As our data cover only part of Ophiuchus, we selected the region outlined in Fig. 4 with a black solid polygon according to the coverage of unbiased surveys conducted by Khanzadyan et al. (2004), Gómez et al. (2003) and the coverage of our SofI (2007) data. In this region, our MHO sample is complete. This area covers the majority of the L1688 core, and our follow-up statistics are all restricted to this area.

In this area, there are 123 YSOs (Evans et al. 2009), including 52 protostars (−0.5 < α < 3.0) and 89 disk-excess sources (−2.5 < α < 0.0). Of these 52 protostars, 10 (19%) sources drive outflows. This fraction is lower than the fraction (~30%) of protostars with outflows in Orion A (Davis et al. 2009). Davis et al. (2009) identified 116 jets in Orion A and most of their driving sources are protostars. However, of our 21 sources with outflows, 10 are protostars and 12 are disc-excess sources. The criterion of the classification for protostars and disk-excess sources is from Davis et al. (2009) and note that there is an overlap between the range of α for protostars and for disc-excess sources.

Ophiuchus is located considerably closer to us (119 pc, Lombardi et al. 2008) than Perseus (~300 pc, Bally et al. 2008) and Orion A (~420 pc, Menten et al. 2007). Of our 21 molecular hydrogen outflows, 12 (57%) exceed one arcminute in length (at a distance of 119 pc, 1′ is equivalent to 0.035 pc) and 4 (19%) exceed three arcminutes (corresponding to 0.1 pc at a distance of 119 pc). A histogram (top panel in Fig. 5) shows the distribution of jet lengths. Shorter jets are more common than longer jets. The median of jet lengths is 1.1′, corresponding to the physical scale of about 0.04 pc in Ophiuchus.

Davis et al. (2009) identified 116 jets in Orion A and the lengths of these 116 jets show an exponential frequency distribution. While this distribution (see Davis et al. 2009, Fig. 14a) is biased towards shorter flow lengths as longer jets may become invisible in H2 emission once they exit their molecular cloud, Davis et al. (2009) still suggests that the H2 flows in Orion A are preferentially short because inclination alone would result in a frequency distribution increasing towards longer jet length if one assumes that all jets have equal length and are inclined randomly. Ioannidis & Froebrich (2012a,b) detected 134 MHOs in Serpens and Aquila region using the UKIRT telescope and associated them with 131 molecular hydrogen outflows. They found that the projected jet length drops exponentially in number for longer jets, and does not behave as a power law. They fitted the distribution of jet lengths with the exponential function of 10−0.75×length(pc) and also found that a simple Monte Carlo-type model of jets with speeds of 40–130 km s-1 and ages between 4 and 20 × 103 yr can reproduce the observed length distribution. The distribution of jet lengths obtained by us in Ophiuchus also shows a decaying distribution for the jets with length >0.5′. However, our sample is too small for a statistical analysis.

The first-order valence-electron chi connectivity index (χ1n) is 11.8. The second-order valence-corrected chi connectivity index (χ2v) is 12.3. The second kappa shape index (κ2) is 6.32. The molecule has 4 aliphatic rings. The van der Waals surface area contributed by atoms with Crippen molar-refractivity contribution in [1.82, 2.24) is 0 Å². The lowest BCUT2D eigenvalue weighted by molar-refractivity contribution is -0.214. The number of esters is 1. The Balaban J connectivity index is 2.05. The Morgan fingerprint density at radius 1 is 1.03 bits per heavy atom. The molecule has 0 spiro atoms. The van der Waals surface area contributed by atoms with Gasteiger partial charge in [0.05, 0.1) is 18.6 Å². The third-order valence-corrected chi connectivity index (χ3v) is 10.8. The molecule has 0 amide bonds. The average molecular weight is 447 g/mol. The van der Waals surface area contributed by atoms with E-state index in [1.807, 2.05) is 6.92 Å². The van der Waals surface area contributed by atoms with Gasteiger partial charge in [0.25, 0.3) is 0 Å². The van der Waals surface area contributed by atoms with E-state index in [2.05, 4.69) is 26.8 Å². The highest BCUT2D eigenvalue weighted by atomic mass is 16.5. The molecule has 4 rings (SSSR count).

thumbnail Fig. 5

Distribution of jet lengths (in 0.5′ bins) (top), jet opening angles (in 2.5° bins) (middle), and jet position angles (in 20° bins) (bottom). The open columns are for all molecular hydrogen outflows in Ophiuchus identified by this paper and the gray filled columns are for the previously known molecular hydrogen outflows in Ophiuchus.

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Figure 5 shows the distribution of jet opening angles (middle panel) and the distribution of jet position angles (bottom panel). Note that the jet position angles show a nearly homogeneous distribution (a Kolmogorov-Smirnov (KS) test shows that there is a >97% probability that such a distribution is drawn from a homogeneously distributed sample), indicative of molecular hydrogen outflows in Ophiuchus being oriented randomly. This is in agreement with the findings for Perseus (Davis et al. 2008) and Orion A (Davis et al. 2009) but different from the results from DR21/W75 (Davis et al. 2007). Davis et al. (2007) have found that the H2 outflows, in particular from massive cores, are preferentially orthogonal to the molecular ridge. The alignment of position angles of outflows to some preferred direction seems to indicate a physical connection between PAs of outflows and the large-scale cloud structure (Davis et al. 2007).